Alisha Wainwright 12:59
Okay, so not only were lives saved from Ebola, but also this sort of downstream effect - snowball - if you will, of positive gains, because everyone is expanding on this level of knowledge. Okay, I'm going to try not to fangirl more, but I do want to ask, why was it important for this research to be done in country?
Christian Happi 13:22
It was important for the research to be done in country because it is the epicentre, that's where the disease happened. It makes no sense for a disease to happen in Nigeria, and the diagnosis is done in London, or in Germany, or in the US. You got to be on the ground to provide information, and that information has to be used on the ground to solve the problem. So in that doing, you are not only helping the immediate community or the country, they're also helping the globe.
Alisha Wainwright 13:48
Do you know why this had been the case? Why was it that outside forces would touch down, usually from Europe or North America, and come and take samples out of the country? Why would they do that? And furthermore, why was that problematic?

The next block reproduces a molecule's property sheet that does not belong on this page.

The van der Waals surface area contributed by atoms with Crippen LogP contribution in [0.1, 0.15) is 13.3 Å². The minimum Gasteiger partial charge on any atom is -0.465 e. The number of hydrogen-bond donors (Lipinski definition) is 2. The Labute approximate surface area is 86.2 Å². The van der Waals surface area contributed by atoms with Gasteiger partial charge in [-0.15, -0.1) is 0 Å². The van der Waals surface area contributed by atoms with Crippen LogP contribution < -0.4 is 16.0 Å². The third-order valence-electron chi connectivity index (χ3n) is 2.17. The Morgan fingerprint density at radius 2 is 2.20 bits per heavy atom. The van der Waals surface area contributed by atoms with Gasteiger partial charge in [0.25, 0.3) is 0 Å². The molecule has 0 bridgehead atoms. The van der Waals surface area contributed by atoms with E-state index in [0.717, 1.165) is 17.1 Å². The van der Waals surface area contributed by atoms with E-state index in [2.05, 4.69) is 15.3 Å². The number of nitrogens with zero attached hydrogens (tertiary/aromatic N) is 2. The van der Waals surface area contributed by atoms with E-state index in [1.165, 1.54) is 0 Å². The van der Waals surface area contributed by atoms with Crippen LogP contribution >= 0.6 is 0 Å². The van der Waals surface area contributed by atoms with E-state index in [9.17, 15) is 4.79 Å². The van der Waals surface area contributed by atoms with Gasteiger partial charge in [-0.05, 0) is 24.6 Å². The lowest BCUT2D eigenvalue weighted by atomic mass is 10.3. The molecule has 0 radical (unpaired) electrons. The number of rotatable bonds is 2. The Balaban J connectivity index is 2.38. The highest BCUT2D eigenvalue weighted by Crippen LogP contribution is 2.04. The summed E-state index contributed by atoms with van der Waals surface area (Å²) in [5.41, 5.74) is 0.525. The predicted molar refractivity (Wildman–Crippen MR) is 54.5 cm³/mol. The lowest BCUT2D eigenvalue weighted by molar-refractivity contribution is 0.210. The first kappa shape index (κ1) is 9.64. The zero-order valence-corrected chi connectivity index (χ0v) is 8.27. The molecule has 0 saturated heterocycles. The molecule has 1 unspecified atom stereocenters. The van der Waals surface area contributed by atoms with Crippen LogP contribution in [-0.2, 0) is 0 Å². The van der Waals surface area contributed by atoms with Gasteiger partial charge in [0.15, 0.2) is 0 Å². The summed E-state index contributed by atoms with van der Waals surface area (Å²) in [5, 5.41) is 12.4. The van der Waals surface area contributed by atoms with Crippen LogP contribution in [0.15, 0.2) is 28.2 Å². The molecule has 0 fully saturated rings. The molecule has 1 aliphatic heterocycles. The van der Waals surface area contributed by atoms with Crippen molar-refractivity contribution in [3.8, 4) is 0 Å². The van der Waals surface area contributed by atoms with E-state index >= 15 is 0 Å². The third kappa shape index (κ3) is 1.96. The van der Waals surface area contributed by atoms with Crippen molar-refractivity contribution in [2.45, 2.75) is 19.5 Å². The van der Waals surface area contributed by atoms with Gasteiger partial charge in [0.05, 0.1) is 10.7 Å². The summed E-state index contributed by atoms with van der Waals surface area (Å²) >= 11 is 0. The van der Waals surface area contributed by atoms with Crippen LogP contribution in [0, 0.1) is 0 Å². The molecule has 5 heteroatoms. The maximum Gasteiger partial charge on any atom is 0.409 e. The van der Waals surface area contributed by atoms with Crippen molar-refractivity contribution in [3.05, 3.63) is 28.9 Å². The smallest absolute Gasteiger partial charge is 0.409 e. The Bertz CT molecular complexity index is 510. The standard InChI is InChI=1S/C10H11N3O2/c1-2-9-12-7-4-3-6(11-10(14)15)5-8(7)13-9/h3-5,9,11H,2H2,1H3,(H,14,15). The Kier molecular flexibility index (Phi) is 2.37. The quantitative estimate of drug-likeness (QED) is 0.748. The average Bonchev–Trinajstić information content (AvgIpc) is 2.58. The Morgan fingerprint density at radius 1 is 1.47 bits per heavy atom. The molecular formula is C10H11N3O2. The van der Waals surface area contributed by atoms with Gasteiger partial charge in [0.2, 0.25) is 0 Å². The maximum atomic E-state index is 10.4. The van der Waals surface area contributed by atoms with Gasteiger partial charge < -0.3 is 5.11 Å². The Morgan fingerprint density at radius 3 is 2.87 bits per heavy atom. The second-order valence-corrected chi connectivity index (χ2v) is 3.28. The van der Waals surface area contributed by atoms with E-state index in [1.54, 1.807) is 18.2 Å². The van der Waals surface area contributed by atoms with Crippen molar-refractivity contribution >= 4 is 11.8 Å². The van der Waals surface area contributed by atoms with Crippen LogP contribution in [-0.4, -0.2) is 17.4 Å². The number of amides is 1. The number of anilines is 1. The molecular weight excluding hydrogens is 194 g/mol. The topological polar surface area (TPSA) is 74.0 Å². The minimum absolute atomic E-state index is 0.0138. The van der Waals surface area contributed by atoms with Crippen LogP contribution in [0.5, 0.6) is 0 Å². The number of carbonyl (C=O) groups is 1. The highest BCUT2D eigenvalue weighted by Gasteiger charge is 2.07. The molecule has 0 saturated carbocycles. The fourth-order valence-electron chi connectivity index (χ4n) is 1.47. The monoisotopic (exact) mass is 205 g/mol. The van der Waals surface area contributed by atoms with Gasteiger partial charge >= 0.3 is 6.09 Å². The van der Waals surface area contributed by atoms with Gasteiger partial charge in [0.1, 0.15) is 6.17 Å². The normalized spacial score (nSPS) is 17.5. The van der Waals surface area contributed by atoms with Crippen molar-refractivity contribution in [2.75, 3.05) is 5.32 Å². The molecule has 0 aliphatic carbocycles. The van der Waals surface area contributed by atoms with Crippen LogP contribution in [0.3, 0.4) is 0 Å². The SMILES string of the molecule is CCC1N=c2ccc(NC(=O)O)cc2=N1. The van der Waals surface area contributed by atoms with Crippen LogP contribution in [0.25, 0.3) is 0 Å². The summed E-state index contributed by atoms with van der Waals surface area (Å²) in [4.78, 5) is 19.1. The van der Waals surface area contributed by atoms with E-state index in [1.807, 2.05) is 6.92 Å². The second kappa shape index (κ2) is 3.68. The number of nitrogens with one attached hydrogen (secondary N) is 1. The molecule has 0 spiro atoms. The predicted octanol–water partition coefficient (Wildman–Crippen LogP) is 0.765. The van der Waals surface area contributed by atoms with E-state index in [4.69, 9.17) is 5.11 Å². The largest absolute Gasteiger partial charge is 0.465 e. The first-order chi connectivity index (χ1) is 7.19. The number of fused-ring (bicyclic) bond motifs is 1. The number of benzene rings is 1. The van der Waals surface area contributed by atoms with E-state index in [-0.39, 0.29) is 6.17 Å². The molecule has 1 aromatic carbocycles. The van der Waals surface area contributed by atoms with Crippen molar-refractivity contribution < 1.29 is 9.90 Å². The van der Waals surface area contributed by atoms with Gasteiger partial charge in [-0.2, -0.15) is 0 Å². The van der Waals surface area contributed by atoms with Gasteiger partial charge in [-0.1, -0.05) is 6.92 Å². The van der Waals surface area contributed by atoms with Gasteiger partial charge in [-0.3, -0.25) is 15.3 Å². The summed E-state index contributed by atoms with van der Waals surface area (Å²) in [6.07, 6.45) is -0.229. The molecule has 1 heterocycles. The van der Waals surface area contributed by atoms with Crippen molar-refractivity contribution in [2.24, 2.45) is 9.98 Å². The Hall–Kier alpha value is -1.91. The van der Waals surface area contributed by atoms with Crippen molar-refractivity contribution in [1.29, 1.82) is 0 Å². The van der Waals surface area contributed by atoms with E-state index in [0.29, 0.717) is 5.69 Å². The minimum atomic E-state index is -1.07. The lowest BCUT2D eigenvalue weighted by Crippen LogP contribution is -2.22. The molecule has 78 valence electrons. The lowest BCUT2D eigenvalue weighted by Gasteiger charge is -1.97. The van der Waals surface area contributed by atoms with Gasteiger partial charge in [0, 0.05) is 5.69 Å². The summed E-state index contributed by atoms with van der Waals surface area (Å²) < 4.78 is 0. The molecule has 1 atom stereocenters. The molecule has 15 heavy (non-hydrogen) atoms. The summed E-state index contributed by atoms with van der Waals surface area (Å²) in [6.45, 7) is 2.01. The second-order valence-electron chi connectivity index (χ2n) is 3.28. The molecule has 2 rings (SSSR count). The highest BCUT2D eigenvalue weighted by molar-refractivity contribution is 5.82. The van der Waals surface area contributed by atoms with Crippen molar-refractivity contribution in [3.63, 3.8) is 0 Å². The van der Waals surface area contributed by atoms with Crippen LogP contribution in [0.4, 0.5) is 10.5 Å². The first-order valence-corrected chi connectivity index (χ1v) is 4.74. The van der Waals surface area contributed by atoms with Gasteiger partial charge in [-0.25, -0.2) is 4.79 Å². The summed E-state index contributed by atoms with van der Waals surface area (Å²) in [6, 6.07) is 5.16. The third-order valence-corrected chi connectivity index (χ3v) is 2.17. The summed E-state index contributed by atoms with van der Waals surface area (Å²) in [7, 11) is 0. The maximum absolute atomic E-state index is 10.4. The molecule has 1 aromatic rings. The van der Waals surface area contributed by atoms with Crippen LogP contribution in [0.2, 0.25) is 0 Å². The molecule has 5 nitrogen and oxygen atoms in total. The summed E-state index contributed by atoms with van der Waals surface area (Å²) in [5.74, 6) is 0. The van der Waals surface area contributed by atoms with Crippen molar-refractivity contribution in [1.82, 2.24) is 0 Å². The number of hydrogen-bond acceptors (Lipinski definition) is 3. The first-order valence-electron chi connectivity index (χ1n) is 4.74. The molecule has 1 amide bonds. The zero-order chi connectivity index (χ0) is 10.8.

Christian Happi 14:05
First of all, they were doing it because they had this ill-conceived idea that Africans could not do things, or that people could not do things. They have this ill-conceived idea that nothing good can be done on the ground. And then this whole idea of controlling, you know, data, controlling samples. I didn't have a, what I call a high containment laboratory to do it, I did it in a place where you can work [on] malaria. And then I was able to share the information in real time to demonstrate that what could be done in Oxford, in London, or in New York, or, or in Sydney, or in Tokyo could be done on the ground in Africa. And that demonstration became very important in the sense that, you know, working with the locals, who, most of the time, understand the local situation better than those that are parachuting themselves, you know, is actually much more better for the rest of the world.
Alisha Wainwright 14:54
I will say, you know, I've been doing this podcast for a little while now. And I am continually impressed by this central idea of the people who have boots on the ground, know far more than anyone who is parachuting in from somewhere else, trying to learn information in real time. It's such a waste of time, rather, not just rely on the people who are there who are experiencing it, who know what is best, because they're there right now. And another thing you pointed out that I just want to ask for a little bit more clarity, you said outside countries would come in and control samples. What do you mean by that?
Christian Happi 15:30